Jan 9, 2015

Looking Back - Discerning the Future

I love looking back in history. I love to allow my mind to imagine what other times were like for those who lived them. People have always been just people.

But every era, every generation has its own experience - its own rhythm, style, and ambiance. When I was growing up in the 1970s and 1980s, it seemed difficult to understand how society could become any more advanced. We had already been to the moon, created realistic-looking movies and television (have you seen an 80s movie lately?), utilized cordless phones, developed computers that would fit on a desk instead of taking up an entire room, experimented with virtual reality, and witnessed the birth of the immortal Mac/PC war.

How could it get any better?

But it has. We have the technology now at the beginning of my fourth decade of life that would have left me speechless in my second decade. Phones aren't just phones anymore; they function as cameras, computers, and televisions. They send email, text messages, and Facebook statuses in addition to making (gasp!) old-fashioned phone calls. Our cars are now equipped with touch screens, talking GPS, satellite radio, gyroscopic cup holders and Onstar connection in case of an emergency. Our television sets can surf the Internet, stream movies, and rewind live broadcasts! In the age of VCRs, walkmans, and the Atari Video Game System, who would have thought?

Many of these things are such a great help to both society and individuals alike. Our new gizmos save us time and effort in getting through our daily checklists. The internet has allowed business sales and networking to skyrocket exponentially. People have more opportunities to work from home now. And who could discount the entertainment industry? Movies and games and music, oh my! All at our capable fingertips.

Of course, few would argue with the fact that technological advancement is certainly a double-edged sword. I won't even go into the dangers of the lurking pornographic industry available on the internet or the sale of humans into slavery utilizing the web's runways. This isn't the fault of the internet; it's the abuse of the internet. But that's a whole 'nuther post.

For now, let's just look at what technology has done to change our daily lives. Since we have so many gadgets to help us more efficiently tackle the tasks of the day, look at all the time we've saved! We have more time for other things now: dinner around the table every night, a spontaneous mid-afternoon visit with the neighbor, plenty of rest at night and...wait, what?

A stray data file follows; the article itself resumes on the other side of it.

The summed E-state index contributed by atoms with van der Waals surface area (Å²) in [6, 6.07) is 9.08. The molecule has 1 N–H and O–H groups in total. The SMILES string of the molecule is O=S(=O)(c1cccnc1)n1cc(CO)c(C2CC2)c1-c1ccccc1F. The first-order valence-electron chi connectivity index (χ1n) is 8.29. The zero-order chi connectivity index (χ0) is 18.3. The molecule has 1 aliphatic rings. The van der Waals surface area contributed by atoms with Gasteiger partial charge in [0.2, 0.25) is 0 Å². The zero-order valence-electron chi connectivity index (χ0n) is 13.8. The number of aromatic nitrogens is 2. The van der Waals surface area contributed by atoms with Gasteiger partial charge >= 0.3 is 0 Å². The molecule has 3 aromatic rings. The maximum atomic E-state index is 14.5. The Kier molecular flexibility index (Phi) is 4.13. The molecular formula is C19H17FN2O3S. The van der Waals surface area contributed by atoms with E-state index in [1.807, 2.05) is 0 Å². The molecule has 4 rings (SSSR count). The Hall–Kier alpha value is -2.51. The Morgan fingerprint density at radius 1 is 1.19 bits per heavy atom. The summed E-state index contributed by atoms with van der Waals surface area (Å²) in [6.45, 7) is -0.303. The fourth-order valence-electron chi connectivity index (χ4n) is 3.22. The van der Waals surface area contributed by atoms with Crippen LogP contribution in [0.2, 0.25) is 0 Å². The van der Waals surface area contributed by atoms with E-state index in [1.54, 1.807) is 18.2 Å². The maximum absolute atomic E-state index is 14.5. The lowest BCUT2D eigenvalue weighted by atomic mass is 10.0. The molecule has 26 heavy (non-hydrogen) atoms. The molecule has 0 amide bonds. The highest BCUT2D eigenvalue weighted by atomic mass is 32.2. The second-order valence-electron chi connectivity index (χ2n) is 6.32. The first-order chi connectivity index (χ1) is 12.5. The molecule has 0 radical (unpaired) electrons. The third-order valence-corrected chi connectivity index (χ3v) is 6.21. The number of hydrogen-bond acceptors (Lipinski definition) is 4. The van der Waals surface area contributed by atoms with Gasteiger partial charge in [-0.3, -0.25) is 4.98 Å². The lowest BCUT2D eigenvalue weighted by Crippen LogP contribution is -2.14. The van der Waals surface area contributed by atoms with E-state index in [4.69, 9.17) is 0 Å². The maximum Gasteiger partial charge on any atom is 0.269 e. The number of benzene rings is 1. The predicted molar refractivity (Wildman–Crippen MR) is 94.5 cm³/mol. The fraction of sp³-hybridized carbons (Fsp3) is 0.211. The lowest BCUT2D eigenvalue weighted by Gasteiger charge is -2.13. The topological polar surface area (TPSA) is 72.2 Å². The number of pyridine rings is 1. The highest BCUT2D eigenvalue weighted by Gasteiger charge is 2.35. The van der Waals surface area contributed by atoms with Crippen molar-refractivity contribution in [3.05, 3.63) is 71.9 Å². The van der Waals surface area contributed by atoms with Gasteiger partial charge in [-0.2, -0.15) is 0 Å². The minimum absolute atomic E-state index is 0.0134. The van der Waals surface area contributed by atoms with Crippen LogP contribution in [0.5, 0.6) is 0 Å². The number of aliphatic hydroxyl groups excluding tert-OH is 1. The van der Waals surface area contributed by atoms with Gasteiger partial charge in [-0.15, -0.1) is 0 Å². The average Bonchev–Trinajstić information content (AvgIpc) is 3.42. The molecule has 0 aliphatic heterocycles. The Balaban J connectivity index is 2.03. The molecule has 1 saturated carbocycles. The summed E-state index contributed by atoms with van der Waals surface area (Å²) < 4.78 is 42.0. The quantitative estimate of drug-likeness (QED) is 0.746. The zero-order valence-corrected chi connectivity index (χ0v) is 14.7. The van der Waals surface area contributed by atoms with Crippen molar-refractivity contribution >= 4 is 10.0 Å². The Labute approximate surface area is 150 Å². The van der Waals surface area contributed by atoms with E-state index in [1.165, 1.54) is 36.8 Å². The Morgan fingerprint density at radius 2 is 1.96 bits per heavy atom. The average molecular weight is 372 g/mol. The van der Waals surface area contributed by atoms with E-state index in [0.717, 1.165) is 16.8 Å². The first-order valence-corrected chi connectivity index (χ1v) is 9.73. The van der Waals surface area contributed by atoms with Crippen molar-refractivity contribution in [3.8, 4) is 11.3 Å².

The CDC (Center for Disease Control) reports that "Insufficient Sleep Is a Public Health Epidemic" in this country. While there is a myriad of reasons for this, our efficiency with our technology is apparently not helping in this area. Forbes reports that 1 in 2 Americans don't know their neighbors' names. Half? Wow. It seems we also don't have time for one another these days.

I was pleasantly surprised when I looked up the frequency that families are eating dinner together recently. It seems some recent studies say that up to 75% of American families say they eat dinner together at least 5 nights a week. That's much higher than I expected to find! But when we examine what many of those families are eating together, it causes me to pause.

I won't get into a rant on processed foods here. Believe me, I could. But hear me out...if we have so many conveniences and time-savers, why do we (as a society) depend so heavily on pre-packaged processed foods? According to the Pew Research Center, 72% of Americans eat fast food at least once per week. Granted, some of these people choose to enjoy eating out, but I wonder how many do this for time's sake?

Now I realize there are other factors involved; the economy is one. Many families cannot think of life with only one income for various reasons. I know some families simply must have two incomes to survive, but I wonder how many of those reasons can be attributed to the need to pay for our more elaborate toys and material possessions?

Materialism is truly an unseen epidemic in this country.

And I'll just leave that there.

But here's the bottom line on our gadgets: I don't think we ought to rid ourselves of technology, but we should think more closely about how and why we use it. And how far we'll pursue to get it.

I was reading an article on Psychology Today website regarding the reasons and effects of materialism in our culture. Care to know this professional's solution to our materialism epidemic?


The website defines gratitude as "an emotion expressing appreciation for  what one has—as opposed to a consumer-oriented emphasis on what one wants or needs." 

And it offers this for guidance: 

"Studies show that we can deliberately cultivate gratitude, and can increase our well-being and happiness by doing so. In addition, grateful thinking—and especially expression of it to others—is associated with increased levels of energy, optimism, and empathy."

I have a challenge for you (and me) for this new year. Why not make it a point, that for every negative thought or murmur that comes from our lips, we deliberately speak of something for which we can be grateful. 

"I really hate going into Walmart." (true story)

"BUT, it's close to the house and I'm saving a little money." Out loud.

Every. Single. Time.

"I cannot BELIEVE all this traffic!"

"However, I am still on the road, as opposed to the side of it either in a wreck or getting a ticket."

And what if we created a habit of this?

I'm game if you are. I think my boys will benefit from it too...especially when I keep the thought in, and instead let the gratitude pour from my mouth. 

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